Storms drop hail, cause some flooding, traffic jams
Residents are assessing damage today and some farmers are faced with having to replant as heavy thunderstorms that rumbled across southern Minnesota dumped large hail and caused some flooding.
Twin Cities residents faced a slow commute as the rain continued to fall through the early morning hours. Several accidents were reported throughout the metro area.
Rochester has received nearly five inches of rain -- and it's still raining.
Other rainfall reports include nearly 3-3/4 inches at Fairmont, 3 inches at New Ulm, 2-1/2 inches at Owatonna, and 2 inches at Olivia.
Minneapolis-St. Paul International Airport had 1.26 inches of rain as of 7 a.m.
The heavy rains have closed several roads in southeastern Minnesota.
The Minnesota Department of Transportation says U.S. Hwy. 218 south of Blooming Prairie was closed from 2-4 a.m. this morning because of water over the roadway.
Southbound U.S. Hwy. 61 near Twin Bluffs south of Winona was restricted by a mudslide.
And Minnesota Hwy 16 west of Grand Meadow was restricted after high water washed out the shoulder. All of the highways have been either cleared or restored to normal traffic.
An underpass on a heavily traveled street near downtown Austin was closed because of high water after the city received nearly four inches of rain.
The National Weather Service reported hail as big as 1.75 inches across falling at Sleepy Eye, New Ulm, Cambria, Courtland, Nicollet and Lake Crystal during Wednesday's storms. One-inch hail was reported at Springfield, La Salle and Kasota, while three-quarter and half-inch hail fell at several other locations.
It hailed for 20 minutes in St. Peter, where the hail was a half-inch in diameter.
Deep drifts of hail piled up in Kasota, near Mankato, looking like snowdrifts.
``It was just like a blizzard. It kept going and going and going. First nickel-sized, then pea-sized,'' said Dale Larson of Door Engineering and Manufacturing in Kasota, which had its shed roof parted by the weight of water and piled hail.
Hail in Lincoln and Lyon counties piled up to 2 inches thick on some road, causing slippery conditions.
Some crop damage was reported.
``A ton of beans are going to end up being replanted,'' said Kevin Jeurissen, a manager at LaSalle Farmers Grain Co., where marble-sized hail covered roads and fields.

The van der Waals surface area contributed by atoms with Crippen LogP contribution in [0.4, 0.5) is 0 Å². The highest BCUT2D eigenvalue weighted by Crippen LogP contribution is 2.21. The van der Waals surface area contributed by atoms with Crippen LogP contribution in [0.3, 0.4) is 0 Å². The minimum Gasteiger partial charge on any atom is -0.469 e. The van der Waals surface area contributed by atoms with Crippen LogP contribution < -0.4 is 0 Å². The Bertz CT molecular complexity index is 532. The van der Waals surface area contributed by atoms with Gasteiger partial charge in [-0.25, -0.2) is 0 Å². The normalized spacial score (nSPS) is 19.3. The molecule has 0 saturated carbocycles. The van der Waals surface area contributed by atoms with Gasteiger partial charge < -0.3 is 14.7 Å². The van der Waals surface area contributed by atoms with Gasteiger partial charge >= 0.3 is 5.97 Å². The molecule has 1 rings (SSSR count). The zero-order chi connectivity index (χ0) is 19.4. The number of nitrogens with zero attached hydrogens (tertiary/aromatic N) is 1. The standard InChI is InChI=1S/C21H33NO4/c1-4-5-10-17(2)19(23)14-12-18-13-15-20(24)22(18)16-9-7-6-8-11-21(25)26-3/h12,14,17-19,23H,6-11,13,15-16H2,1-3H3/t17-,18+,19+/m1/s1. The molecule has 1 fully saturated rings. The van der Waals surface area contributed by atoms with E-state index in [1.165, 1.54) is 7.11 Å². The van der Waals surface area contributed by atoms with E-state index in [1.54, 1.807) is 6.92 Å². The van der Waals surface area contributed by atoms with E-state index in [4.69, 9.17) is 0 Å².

Nicollet farmer Rick Rosin said it's too early to tell whether he'll have to replant. Meanwhile, he marveled at the surreal effect produced by the hail accumulations.
``It was really weird. It created steam that was like a fog,'' Rosin said.
He also said it created pronounced temperature variations between areas that received hail and areas that didn't.
``I was driving back to my farm just afterwards and it felt like driving from a June day into a January day,'' he said.
Heavy rains caused street flooding in several communities. Up to two feet of water clogged intersections in Sleepy Eye, and there was some street flooding in Marshall. Water covered the road in some places in Winona County by early evening.
A flash-flood warning had been issued for Winona County after numerous small creeks and streams rose 2 feet or more across the southeastern portion of the county late Wednesday afternoon. Mudslides and flash flooding were reported in the steeper terrain closer to the Mississippi River.
A flash flood advisory was in effect late Wednesday for the southeastern corner of Minnesota, where the weather service said creeks and streams were full and that additional heavy rains could pose problems. As much as six inches of rain had already fallen around Rochester before sunrise this morning.
A flash flood watch also was in effect in far southwestern Minnesota.
The storms also brought high winds that blew over a semi on Highway 14 west of Lake Benton, near the Minnesota-South Dakota border.
In Lyon County, a full-sized pickup pulling a trailer blew over a mile east of Russell.
© Copyright 2000 Star Tribune. All rights reserved.